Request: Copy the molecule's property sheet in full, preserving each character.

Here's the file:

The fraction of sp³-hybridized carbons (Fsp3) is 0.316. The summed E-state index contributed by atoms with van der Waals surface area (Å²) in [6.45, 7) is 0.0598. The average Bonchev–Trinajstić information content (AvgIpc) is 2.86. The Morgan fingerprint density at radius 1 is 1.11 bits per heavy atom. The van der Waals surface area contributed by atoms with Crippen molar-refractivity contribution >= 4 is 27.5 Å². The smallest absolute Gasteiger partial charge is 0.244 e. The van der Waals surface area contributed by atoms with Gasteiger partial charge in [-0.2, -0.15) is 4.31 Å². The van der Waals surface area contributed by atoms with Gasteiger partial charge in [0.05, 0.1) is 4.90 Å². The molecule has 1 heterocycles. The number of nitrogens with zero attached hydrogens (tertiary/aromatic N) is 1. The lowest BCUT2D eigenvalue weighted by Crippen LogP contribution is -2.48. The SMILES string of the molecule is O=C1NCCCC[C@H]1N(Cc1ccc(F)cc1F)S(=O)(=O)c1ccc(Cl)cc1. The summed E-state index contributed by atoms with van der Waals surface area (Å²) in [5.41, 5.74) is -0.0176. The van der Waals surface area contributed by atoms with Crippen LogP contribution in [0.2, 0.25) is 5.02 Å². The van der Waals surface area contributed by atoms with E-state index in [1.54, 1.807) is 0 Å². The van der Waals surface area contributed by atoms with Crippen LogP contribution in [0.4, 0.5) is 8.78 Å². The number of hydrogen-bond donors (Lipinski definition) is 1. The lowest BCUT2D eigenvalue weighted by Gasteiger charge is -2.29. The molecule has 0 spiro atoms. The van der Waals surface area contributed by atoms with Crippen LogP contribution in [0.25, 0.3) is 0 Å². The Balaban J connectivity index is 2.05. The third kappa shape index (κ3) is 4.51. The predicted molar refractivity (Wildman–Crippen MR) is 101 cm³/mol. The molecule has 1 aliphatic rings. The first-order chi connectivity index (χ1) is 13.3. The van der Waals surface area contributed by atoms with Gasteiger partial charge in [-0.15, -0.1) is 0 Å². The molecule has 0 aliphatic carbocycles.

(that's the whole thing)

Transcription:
The fraction of sp³-hybridized carbons (Fsp3) is 0.316. The summed E-state index contributed by atoms with van der Waals surface area (Å²) in [6.45, 7) is 0.0598. The average Bonchev–Trinajstić information content (AvgIpc) is 2.86. The Morgan fingerprint density at radius 1 is 1.11 bits per heavy atom. The van der Waals surface area contributed by atoms with Crippen molar-refractivity contribution >= 4 is 27.5 Å². The smallest absolute Gasteiger partial charge is 0.244 e. The van der Waals surface area contributed by atoms with Gasteiger partial charge in [-0.2, -0.15) is 4.31 Å². The van der Waals surface area contributed by atoms with Gasteiger partial charge in [0.05, 0.1) is 4.90 Å². The molecule has 1 heterocycles. The number of nitrogens with zero attached hydrogens (tertiary/aromatic N) is 1. The lowest BCUT2D eigenvalue weighted by Crippen LogP contribution is -2.48. The SMILES string of the molecule is O=C1NCCCC[C@H]1N(Cc1ccc(F)cc1F)S(=O)(=O)c1ccc(Cl)cc1. The summed E-state index contributed by atoms with van der Waals surface area (Å²) in [5.41, 5.74) is -0.0176. The van der Waals surface area contributed by atoms with Crippen LogP contribution in [0.2, 0.25) is 5.02 Å². The van der Waals surface area contributed by atoms with E-state index in [1.54, 1.807) is 0 Å². The van der Waals surface area contributed by atoms with Crippen LogP contribution in [0.4, 0.5) is 8.78 Å². The number of hydrogen-bond donors (Lipinski definition) is 1. The lowest BCUT2D eigenvalue weighted by Gasteiger charge is -2.29. The molecule has 0 spiro atoms. The van der Waals surface area contributed by atoms with Crippen LogP contribution in [0.25, 0.3) is 0 Å². The Balaban J connectivity index is 2.05. The third kappa shape index (κ3) is 4.51. The predicted molar refractivity (Wildman–Crippen MR) is 101 cm³/mol. The molecule has 1 aliphatic rings. The first-order chi connectivity index (χ1) is 13.3. The van der Waals surface area contributed by atoms with Gasteiger partial charge in [-0.15, -0.1) is 0 Å². The molecule has 0 aliphatic carbocycles.